A big rise in disability hate crime has been recorded in Glasgow.

Charges reported to the Crown Office Procurator Fiscal for the first six months of this year are already almost the same as for the whole of last year.

There has been an increase in overall hate crime charges in Glasgow in the last year.

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People were reported for hate crime related to race, religion, disability, sexual orientation and transgender.

Overall, the city witnessed an increase in charges reported to the Procurator Fiscal of 167 cases from 1285 charges in 2019/20 to 1452 in 2020/21.

It was a 13% increase which followed a 12% increase the previous year.

The most common category for hate crime in Glasgow was race with a rise from 700 to 880 charges.

Religious hate crime saw a decrease from 258 to 191.

The second most common category was sexual orientation which increased to the highest number yet with 408 charges reported up from 347 and an 80% increase since 2014/15 when 225 cases were recorded.

Disability and transgender hate crime charges also increased ion the last year.

Charges relating to a disability rose slightly from 70 to 74 but have more than trebled since 2013/14 when 22 charges were reported.

There appears to be an even bigger rise in disability hate crime in the current year with the total for the first six months of 2021/22 already showing 70 charges almost the same as for the last full year.

Transgender hate crime in Glasgow trebled from 6 to 18 charges in the last year.

The overall 13% increase in Glasgow is well above the Scottish rate which saw a 4% increase in the last year.

Disability campaigners linked the increase to the covid pandemic and rules and exemptions around face coverings and are encouraging disabled people to report hate crime.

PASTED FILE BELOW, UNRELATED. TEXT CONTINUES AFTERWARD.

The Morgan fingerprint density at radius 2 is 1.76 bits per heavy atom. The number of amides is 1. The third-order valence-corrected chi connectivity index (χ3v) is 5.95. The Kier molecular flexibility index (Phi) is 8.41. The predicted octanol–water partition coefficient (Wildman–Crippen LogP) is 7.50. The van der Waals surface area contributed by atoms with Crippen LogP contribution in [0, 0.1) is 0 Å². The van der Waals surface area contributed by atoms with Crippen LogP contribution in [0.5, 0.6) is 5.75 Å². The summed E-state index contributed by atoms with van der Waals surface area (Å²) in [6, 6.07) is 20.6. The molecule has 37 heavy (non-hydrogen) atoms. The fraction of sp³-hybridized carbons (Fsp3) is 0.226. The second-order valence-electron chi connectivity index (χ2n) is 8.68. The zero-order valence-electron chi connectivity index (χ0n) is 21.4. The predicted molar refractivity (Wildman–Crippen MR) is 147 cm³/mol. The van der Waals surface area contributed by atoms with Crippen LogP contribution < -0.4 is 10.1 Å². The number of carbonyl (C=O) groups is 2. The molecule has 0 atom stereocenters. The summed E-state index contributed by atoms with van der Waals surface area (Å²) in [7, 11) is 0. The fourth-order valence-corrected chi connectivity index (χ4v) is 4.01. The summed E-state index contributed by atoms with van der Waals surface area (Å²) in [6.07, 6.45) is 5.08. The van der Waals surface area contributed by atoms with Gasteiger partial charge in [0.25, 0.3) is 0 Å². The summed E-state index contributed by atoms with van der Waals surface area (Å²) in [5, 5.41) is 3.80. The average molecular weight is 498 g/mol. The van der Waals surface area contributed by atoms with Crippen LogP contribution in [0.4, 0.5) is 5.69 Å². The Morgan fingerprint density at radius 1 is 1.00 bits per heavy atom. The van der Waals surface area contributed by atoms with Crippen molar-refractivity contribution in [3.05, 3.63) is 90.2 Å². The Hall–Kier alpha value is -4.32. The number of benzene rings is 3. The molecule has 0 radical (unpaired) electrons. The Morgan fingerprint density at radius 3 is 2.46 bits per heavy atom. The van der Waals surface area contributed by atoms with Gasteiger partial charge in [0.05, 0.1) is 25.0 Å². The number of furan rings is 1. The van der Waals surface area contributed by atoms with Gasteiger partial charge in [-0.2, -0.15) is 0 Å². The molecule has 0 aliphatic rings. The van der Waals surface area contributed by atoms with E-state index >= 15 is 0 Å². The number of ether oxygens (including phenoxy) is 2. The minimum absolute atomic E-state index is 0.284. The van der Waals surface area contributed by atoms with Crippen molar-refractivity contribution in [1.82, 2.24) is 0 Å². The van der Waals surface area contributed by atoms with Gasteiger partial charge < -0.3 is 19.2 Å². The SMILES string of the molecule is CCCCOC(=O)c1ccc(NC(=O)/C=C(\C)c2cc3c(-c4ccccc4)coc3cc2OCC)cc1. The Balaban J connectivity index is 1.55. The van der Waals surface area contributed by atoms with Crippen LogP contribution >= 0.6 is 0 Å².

A spokesperson for Disability Equality Scotland, said: “Disability hate crime has become more of a focus of our work in recent times. We know that disabled people often brush off incidents of abuse, mistreatment, harassment and bullying because they are all too common.

“During the pandemic, we have been made aware of increasing incidents of hate crime, particularly linked to face-coverings where disabled people have been challenged, abused and harassed by the general public for not wearing face coverings, despite having genuine exemptions.

“But we also know that there are many reasons why disabled people do not want to report these incidents. It could be because of a perception that they won’t be taken seriously, that little action will be taken, and also because of a fear of repercussions, as often the perpetrators are known to the victims.”

“We try to encourage disabled people to recognise and report hate crime and information on how to do this can be found on our website www.disabilitysafety.scot which is written to be as accessible as possible for disabled people.”